How Spanning Tree Protocol Works

In this section, we will discuss yet another important topic “How spanning tree protocol works”. In the earlier section, we learned about the basic concept of spanning tree protocols.

How Spanning Tree Protocol Works

During the process of the spanning tree, STP uses the spanning tree algorithm to make a decision about which switch port will be in a blocking state to prevent loop conditions in the layer 2 network.

Switching Loop

The layer 2 switch has only one broadcast domain. It forwards both broadcasts as well as multicast frames to all the switch ports except the forwarding port. When a switching loop occurs, a disastrous broadcast storm floods the entire network within seconds and the frame is forwarded through the loop endlessly. Consequently, the entire network is blocked.


switching loop how stp works
Switching Loop

Let us look at the topology shown above. The Host-1 sends out the broadcast frame to the directly connected Switch-A. The Switch-A then forwards the broadcast frame to all the ports having the same VLAN ID including the trunk connected to Switch Switch-C, Switch-B forwards the broadcast to C and Swirch-c also forwards the broadcast to Switch- B. Thereby causing endless network loop issue.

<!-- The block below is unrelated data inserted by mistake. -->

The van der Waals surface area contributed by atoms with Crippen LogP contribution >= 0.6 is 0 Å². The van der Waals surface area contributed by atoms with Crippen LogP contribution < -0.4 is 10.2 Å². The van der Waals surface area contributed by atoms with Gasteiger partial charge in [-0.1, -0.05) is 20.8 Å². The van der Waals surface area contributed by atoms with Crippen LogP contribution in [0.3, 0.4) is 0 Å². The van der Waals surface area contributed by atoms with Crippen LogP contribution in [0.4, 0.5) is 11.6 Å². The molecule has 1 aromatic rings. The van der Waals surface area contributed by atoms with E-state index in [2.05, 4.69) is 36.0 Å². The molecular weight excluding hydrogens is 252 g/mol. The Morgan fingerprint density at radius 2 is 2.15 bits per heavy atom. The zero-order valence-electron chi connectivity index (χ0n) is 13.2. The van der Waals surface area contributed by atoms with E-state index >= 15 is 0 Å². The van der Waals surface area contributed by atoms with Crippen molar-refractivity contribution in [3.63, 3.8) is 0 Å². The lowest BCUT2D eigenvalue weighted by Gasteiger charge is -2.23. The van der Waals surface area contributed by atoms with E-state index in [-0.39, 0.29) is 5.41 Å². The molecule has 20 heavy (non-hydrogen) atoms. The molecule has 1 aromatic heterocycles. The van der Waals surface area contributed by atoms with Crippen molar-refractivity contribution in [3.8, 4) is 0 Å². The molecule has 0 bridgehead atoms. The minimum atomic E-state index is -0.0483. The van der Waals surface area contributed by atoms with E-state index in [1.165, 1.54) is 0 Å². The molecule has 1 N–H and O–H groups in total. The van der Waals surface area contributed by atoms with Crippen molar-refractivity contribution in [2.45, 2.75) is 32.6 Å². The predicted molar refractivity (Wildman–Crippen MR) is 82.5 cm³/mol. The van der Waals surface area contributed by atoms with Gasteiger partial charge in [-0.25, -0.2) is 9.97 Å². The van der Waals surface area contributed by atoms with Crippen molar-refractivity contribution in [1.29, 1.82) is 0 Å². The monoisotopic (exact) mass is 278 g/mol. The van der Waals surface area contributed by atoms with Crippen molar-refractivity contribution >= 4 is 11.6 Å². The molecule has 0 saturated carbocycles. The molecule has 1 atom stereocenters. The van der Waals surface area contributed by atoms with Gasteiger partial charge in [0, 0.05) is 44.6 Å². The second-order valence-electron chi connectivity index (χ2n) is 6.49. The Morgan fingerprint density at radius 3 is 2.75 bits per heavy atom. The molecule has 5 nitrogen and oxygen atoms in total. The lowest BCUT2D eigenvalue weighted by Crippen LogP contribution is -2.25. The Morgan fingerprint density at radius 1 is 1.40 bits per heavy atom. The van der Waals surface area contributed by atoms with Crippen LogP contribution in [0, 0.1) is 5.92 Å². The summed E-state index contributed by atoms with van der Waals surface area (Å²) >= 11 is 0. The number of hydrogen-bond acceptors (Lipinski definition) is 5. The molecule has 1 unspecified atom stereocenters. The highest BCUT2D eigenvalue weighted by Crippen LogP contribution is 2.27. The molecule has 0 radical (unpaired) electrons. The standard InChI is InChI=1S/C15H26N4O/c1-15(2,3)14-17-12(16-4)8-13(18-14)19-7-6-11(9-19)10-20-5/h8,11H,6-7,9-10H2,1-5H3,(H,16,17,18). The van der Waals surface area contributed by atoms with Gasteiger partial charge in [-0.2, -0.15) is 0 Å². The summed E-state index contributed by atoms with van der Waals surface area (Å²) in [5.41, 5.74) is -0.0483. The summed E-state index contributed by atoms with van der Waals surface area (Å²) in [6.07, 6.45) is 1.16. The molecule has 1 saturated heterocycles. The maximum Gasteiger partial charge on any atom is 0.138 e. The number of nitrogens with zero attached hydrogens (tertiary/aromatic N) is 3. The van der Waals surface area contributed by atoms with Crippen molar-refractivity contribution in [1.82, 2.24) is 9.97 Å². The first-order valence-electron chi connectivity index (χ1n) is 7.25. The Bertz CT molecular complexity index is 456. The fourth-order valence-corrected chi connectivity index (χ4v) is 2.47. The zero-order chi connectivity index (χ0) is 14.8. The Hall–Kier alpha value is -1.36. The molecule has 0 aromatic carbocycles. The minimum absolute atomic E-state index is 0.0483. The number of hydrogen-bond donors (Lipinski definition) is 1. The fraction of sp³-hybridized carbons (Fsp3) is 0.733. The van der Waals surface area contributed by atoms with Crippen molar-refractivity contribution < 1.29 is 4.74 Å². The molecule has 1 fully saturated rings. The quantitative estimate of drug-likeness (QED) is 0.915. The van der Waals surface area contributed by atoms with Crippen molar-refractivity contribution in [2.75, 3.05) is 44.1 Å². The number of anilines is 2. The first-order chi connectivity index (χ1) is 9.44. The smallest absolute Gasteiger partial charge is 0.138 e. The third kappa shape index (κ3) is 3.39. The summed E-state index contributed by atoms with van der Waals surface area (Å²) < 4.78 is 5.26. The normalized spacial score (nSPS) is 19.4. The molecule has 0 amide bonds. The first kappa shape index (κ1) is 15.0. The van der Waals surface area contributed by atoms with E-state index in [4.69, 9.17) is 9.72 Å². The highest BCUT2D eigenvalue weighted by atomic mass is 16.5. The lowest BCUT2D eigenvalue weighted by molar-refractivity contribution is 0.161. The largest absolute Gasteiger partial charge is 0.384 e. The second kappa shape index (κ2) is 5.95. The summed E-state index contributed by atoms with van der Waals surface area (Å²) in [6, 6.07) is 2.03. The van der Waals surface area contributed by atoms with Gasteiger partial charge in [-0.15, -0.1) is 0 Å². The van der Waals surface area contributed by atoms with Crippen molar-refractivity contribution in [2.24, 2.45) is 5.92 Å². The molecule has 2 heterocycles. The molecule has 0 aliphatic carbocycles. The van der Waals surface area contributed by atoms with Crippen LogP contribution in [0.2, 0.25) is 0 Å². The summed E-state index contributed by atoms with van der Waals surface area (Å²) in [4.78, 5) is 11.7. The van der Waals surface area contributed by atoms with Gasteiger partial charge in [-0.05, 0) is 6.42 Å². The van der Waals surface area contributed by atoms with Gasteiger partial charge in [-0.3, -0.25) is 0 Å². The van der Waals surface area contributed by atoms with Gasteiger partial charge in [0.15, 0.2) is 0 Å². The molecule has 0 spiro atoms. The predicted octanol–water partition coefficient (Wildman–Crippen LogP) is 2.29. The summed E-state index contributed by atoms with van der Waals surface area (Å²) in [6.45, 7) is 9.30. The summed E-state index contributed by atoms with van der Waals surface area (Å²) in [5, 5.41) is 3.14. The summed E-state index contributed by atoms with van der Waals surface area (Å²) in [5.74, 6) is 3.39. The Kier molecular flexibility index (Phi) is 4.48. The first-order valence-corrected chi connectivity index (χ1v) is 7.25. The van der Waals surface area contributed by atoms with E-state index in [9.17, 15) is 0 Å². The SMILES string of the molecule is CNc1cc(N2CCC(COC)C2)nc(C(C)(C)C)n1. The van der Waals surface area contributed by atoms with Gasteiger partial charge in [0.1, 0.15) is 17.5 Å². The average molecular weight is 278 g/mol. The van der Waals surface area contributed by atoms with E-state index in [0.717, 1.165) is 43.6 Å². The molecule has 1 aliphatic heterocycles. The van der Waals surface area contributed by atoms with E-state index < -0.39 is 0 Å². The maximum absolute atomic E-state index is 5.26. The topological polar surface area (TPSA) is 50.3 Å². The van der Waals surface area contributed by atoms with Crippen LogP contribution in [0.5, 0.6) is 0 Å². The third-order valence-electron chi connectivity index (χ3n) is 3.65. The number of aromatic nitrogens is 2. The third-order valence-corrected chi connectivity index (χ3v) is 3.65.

When STP is introduced in the above topology, first it builds the topology of the entire network and identifies the loop in between the switches. In such cases, it disables or blocks the port that is creating a loop. The disabled or blocked port is re-activated, if the active port fails.

STP provides fault tolerance and maintains redundant links to keep on standby if the active link fails.

However, STP does not support load balancing. Etherchannel is implemented to efficiently use a redundant link to increase the overall bandwidth of the network.

The process of STP convergence involves mainly three steps.

  • Election of the root bridge
  • Identification of root port
  • Identification of designated port

Step 1: Election of the root bridge

  • The very first process in STP convergence operation is to elect a root bridge.
  • The root bridge acts as the central reference for the STP topology.
  • The switches exchange BPDU frames with the directly connected neighboring switches and participated in the election process to determine which switch has the lowest bridge ID.
  • The root bridge is elected on the basis of its bridge ID
  • The switch having the lowest bridge ID is considered the root bridge.
  • The bridge ID consists of – a 16-bit bridge priority number and a 48-bit Mac address.
  • The default priority value is 32768.